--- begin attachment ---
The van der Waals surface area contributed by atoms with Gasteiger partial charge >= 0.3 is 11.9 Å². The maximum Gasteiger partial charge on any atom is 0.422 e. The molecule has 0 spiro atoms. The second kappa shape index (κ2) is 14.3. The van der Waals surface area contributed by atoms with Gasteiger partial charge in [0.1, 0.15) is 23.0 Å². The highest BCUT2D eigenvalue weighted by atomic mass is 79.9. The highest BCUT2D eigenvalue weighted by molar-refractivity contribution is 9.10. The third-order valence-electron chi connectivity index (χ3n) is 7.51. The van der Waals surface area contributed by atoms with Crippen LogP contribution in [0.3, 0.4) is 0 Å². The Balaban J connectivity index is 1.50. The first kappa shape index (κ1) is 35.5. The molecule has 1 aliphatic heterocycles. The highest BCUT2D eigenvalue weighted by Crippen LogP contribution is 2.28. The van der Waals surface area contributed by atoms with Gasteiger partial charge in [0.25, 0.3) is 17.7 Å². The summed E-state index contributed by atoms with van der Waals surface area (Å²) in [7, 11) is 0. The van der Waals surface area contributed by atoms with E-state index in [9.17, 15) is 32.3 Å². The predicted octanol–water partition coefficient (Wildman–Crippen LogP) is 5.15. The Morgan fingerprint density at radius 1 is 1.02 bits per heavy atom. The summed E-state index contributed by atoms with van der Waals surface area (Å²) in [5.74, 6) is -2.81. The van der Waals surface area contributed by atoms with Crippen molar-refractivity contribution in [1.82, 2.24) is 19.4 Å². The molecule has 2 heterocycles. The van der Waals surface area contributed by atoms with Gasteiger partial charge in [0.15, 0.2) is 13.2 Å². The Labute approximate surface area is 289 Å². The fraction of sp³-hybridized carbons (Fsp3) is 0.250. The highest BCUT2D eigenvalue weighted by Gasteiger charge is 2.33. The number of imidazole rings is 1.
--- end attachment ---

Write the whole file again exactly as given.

The van der Waals surface area contributed by atoms with Gasteiger partial charge >= 0.3 is 11.9 Å². The maximum Gasteiger partial charge on any atom is 0.422 e. The molecule has 0 spiro atoms. The second kappa shape index (κ2) is 14.3. The van der Waals surface area contributed by atoms with Gasteiger partial charge in [0.1, 0.15) is 23.0 Å². The highest BCUT2D eigenvalue weighted by atomic mass is 79.9. The highest BCUT2D eigenvalue weighted by molar-refractivity contribution is 9.10. The third-order valence-electron chi connectivity index (χ3n) is 7.51. The van der Waals surface area contributed by atoms with Crippen LogP contribution in [0.3, 0.4) is 0 Å². The Balaban J connectivity index is 1.50. The first kappa shape index (κ1) is 35.5. The molecule has 1 aliphatic heterocycles. The highest BCUT2D eigenvalue weighted by Crippen LogP contribution is 2.28. The van der Waals surface area contributed by atoms with Gasteiger partial charge in [0.25, 0.3) is 17.7 Å². The summed E-state index contributed by atoms with van der Waals surface area (Å²) in [7, 11) is 0. The van der Waals surface area contributed by atoms with E-state index in [9.17, 15) is 32.3 Å². The predicted octanol–water partition coefficient (Wildman–Crippen LogP) is 5.15. The Morgan fingerprint density at radius 1 is 1.02 bits per heavy atom. The summed E-state index contributed by atoms with van der Waals surface area (Å²) in [5.74, 6) is -2.81. The van der Waals surface area contributed by atoms with Crippen molar-refractivity contribution in [1.82, 2.24) is 19.4 Å². The molecule has 2 heterocycles. The van der Waals surface area contributed by atoms with Gasteiger partial charge in [0.15, 0.2) is 13.2 Å². The Labute approximate surface area is 289 Å². The fraction of sp³-hybridized carbons (Fsp3) is 0.250. The highest BCUT2D eigenvalue weighted by Gasteiger charge is 2.33. The number of imidazole rings is 1.